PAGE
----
If borrowers are prepared to take a longer-term solution to secure a lower rate, First Direct offers a 10-year fixed-rate mortgage at 75 percent loan-to-value for 5.04 percent.
Yet even as rates are falling, lenders are reassessing their affordability calculations as inflation remains in double digits at 10.1 percent in September.
As the cost of living rises, they may decide to place stricter limits on the income they require from borrowers to ensure they can afford their payments.
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Where will the fees go next?
Swap rates, the contract by which lenders ‘swap’ payments from fixed to variable interest rates to offset the risk of a fixed rate, have fallen in recent weeks, indicating that lenders have moderated their view of higher interest rates in the future.
Gilt yields, which affect the cost of home borrowing, have also fallen, but mortgage rates aren’t falling as fast.
Added to this, there is still a significant amount of uncertainty in the market. This includes the Chancellor’s autumn fiscal statement on November 17 and the likelihood of another Bank of England rate hike when the Monetary Policy committee meets on December 15.
However, there is an emerging view that, at least for now, mortgage rates will continue to fall.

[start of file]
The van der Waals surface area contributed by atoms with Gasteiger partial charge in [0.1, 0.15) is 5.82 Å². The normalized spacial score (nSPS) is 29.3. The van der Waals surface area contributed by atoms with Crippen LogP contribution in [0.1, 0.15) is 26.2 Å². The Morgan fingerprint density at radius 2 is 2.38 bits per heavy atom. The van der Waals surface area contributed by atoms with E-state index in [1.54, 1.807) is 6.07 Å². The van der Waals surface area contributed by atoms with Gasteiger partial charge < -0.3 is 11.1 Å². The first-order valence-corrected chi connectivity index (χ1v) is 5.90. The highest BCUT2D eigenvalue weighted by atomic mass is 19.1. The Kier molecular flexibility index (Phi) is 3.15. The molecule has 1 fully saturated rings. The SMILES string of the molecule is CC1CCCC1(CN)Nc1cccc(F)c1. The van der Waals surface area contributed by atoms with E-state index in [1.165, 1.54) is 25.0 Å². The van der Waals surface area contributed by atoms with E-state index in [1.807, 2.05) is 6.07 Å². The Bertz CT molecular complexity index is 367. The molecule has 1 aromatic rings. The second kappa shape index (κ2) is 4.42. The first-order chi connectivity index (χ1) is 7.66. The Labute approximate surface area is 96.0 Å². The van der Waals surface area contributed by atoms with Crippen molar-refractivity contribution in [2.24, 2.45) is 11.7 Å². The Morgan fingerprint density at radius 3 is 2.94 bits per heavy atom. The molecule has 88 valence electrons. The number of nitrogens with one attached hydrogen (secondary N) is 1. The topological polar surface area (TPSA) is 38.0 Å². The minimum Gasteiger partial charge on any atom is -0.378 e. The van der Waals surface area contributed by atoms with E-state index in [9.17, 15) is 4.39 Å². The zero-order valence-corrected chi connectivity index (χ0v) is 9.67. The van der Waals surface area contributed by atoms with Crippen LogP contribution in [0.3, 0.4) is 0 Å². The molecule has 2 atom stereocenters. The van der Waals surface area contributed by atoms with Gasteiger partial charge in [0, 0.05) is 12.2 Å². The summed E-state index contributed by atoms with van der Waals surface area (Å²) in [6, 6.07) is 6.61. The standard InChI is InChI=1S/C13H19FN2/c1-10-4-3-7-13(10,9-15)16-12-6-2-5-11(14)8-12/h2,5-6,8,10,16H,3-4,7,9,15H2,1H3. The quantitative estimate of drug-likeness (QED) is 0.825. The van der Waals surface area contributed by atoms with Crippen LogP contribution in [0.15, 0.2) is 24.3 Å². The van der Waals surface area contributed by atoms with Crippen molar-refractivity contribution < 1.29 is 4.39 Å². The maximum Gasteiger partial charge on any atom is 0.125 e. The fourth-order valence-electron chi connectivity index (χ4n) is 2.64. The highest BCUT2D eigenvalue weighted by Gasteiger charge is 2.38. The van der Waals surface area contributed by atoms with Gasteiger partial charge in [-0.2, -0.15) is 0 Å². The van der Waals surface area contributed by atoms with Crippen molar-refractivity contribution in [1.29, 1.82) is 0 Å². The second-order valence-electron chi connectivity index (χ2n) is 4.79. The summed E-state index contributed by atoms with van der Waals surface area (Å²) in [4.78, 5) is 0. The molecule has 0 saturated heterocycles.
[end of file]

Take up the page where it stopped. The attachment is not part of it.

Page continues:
In his news conference following the base rate announcement, Bank of England Governor Andrew Bailey said the next rate hike was likely to be as high as the market had already priced in, adding: “That’s Important because, for example, it means that rates on new fixed-term mortgages shouldn’t have to go up like they have.’
Justin Moy, managing director of broker EHF Mortgages, said: “As money markets have improved in recent weeks, this has meant that the cost of money has also come down, and those savings are now being passed on to holders of mortgages”.
‘There will be more changes from other High Street lenders but we expect the market to stabilize, rates to stabilize over the next few months and in a ‘near cartel’ fashion most lenders will have similar products so no lender it takes too many applications.’
Craig Fish, founder and director of Lodestone Mortgages & Protection, says that while rates have started to come down, the pace of change is “slower than brokers would like.”
He said: ‘As expected, lenders have started to cut their rates, and I strongly suspect they will continue to do so, as we begin to see the start of a rate war between lenders.